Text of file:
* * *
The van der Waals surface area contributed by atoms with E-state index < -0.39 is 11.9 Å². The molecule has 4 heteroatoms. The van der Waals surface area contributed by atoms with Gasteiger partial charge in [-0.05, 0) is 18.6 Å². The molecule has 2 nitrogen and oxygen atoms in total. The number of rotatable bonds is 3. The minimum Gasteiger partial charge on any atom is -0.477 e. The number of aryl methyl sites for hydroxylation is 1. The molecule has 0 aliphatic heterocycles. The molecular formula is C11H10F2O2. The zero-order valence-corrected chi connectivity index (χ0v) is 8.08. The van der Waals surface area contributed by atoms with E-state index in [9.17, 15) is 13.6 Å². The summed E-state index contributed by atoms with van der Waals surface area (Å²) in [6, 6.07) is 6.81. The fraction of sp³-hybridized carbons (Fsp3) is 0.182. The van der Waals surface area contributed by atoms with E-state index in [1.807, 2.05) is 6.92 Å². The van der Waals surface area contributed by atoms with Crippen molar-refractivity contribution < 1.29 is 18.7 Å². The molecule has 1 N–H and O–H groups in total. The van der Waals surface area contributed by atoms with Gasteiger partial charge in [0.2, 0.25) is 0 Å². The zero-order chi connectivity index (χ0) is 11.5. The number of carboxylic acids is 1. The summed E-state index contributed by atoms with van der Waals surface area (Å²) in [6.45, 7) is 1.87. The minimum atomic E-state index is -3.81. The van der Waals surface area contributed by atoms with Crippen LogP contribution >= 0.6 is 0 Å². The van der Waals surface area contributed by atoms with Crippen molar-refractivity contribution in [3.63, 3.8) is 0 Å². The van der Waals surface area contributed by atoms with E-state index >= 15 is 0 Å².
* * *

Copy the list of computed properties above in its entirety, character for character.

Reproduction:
The van der Waals surface area contributed by atoms with E-state index < -0.39 is 11.9 Å². The molecule has 4 heteroatoms. The van der Waals surface area contributed by atoms with Gasteiger partial charge in [-0.05, 0) is 18.6 Å². The molecule has 2 nitrogen and oxygen atoms in total. The number of rotatable bonds is 3. The minimum Gasteiger partial charge on any atom is -0.477 e. The number of aryl methyl sites for hydroxylation is 1. The molecule has 0 aliphatic heterocycles. The molecular formula is C11H10F2O2. The zero-order valence-corrected chi connectivity index (χ0v) is 8.08. The van der Waals surface area contributed by atoms with E-state index in [9.17, 15) is 13.6 Å². The summed E-state index contributed by atoms with van der Waals surface area (Å²) in [6, 6.07) is 6.81. The fraction of sp³-hybridized carbons (Fsp3) is 0.182. The van der Waals surface area contributed by atoms with E-state index in [1.807, 2.05) is 6.92 Å². The van der Waals surface area contributed by atoms with Crippen molar-refractivity contribution < 1.29 is 18.7 Å². The molecule has 1 N–H and O–H groups in total. The van der Waals surface area contributed by atoms with Gasteiger partial charge in [0.2, 0.25) is 0 Å². The zero-order chi connectivity index (χ0) is 11.5. The number of carboxylic acids is 1. The summed E-state index contributed by atoms with van der Waals surface area (Å²) in [6.45, 7) is 1.87. The minimum atomic E-state index is -3.81. The van der Waals surface area contributed by atoms with Crippen LogP contribution >= 0.6 is 0 Å². The van der Waals surface area contributed by atoms with Crippen molar-refractivity contribution in [3.63, 3.8) is 0 Å². The van der Waals surface area contributed by atoms with E-state index >= 15 is 0 Å².